Jessica Hair, Jaelle Scheuerman, Gürkan Solmaz, Pam Wisniewski
A recent survey of early-career computing professionals found that although many people benefit from the flexibility of remote work, many groups, particularly women and minorities, face challenges while working remotely. A volunteer team from the ACM Future of Computing Academy (FCA) explored the impacts of the new era of remote work after COVID-19 on early-career computing professionals. They conducted a survey to understand how remote work affects many aspects of early-career computing professionals’ personal and work lives, including their productivity, mental health, and well-being. The survey also asked how working remotely is impacting the usability, accessibility, privacy, security, diversity, and inclusion of work environments. The survey was completed in July 2020 with 253 respondents, 39.3% of which identify as women. Some questions asked people to rank how positively, or negatively, they felt about various aspects of remote work. Other questions were open-ended, asking respondents to highlight the most significant impacts of remote work.
Survey responses indicated that remote work affects people in a variety of different ways. When asked to rank how positively remote work impacted diversity and inclusion efforts, 36% of women reported seeing a positive effect on diversity and inclusion compared to men, of whom only 12% reported positive effects on diversity and inclusion. Respondents mentioned benefits, such as how flexible work hours and reduced commutes have allowed them to spend more time with family. Others noted the benefits of virtual conferences and meetings for diversity and inclusion efforts. Participants also mentioned many drawbacks faced by women in remote work. Video calls and chat rooms made some women feel isolated and unheard. Mothers faced many challenges juggling child-care with work. For example, some noted that some decision-making meetings were scheduled during times they were unavailable due to child care.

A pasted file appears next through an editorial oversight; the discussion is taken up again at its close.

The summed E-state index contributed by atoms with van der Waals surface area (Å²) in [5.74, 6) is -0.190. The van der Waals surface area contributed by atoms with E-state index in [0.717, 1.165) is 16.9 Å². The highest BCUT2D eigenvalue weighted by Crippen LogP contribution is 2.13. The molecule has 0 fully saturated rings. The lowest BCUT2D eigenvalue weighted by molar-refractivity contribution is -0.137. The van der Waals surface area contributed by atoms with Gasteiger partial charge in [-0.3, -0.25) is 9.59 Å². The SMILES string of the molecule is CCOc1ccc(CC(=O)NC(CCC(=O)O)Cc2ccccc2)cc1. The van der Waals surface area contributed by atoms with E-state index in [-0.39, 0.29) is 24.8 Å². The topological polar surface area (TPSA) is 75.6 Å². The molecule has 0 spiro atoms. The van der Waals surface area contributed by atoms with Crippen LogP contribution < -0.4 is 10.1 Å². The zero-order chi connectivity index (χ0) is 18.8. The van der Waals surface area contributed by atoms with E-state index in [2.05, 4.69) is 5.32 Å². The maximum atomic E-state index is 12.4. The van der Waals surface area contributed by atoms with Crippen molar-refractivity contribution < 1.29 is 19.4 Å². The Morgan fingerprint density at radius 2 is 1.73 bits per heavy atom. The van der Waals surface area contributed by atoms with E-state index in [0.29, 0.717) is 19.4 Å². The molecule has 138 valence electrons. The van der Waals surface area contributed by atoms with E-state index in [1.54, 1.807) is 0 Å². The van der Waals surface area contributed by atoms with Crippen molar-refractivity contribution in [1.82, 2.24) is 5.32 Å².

Overall, the survey highlighted that while many people benefited from remote work, many experienced drawbacks as well. As many organizations begin implementing long-term remote work, it is vital that they carefully design their remote work policies and environments to address the unique challenges faced by early-career professionals and women.
A blog series describing the insights gathered from the survey, including the benefits and drawbacks of remote work and recommendations for coping with the major challenges, can be found on Medium at: https://medium.com/p/5d7ed50c923/.
Following the success of the inaugural cohort, the Computer Science Teachers Association (CSTA) has expanded their CSTA Equity Fellowship program to include 15 fellows who have demonstrated success in disrupting inequities in K-12 computer science and want to improve equitable access and achievement at a broader scale. These 15 fellows, selected from 131 applicants, have a combined 150 years of K-12 teaching experience, including 80 years teaching computer science, and represent 11 states and provinces.
This year-long program will provide leadership development opportunities to fellows and identify opportunities for the group to develop ongoing, peer-to-peer professional learning experience focused on addressing issues of equity in the computer science classrooms for CSTA members.
To compliment the flash talks, projects and CSTA Voice articles developed by the inaugural cohort, this year’s Fellows will be:
- Collaboratively authoring a book on equity-based practices in K-12 CS education
- Developing three online workshops, focused on Anti-racist/CR PD, Curriculum Development PD and Supporting School- and District-Wide Solutions
- Creating a multimedia website and podcast, and
- Planning CSTA’s first Equity in Action Summit
The Equity in Action Summit, set for March 6, is a one-day virtual event that brings together K-12 CS teachers to call out inequities of access and achievement in marginalized groups and to share strategies and resources to empower and equip teachers in addressing the digital divide. Registration is now open! Please join us and share with K-12 teachers that may be interested in attending.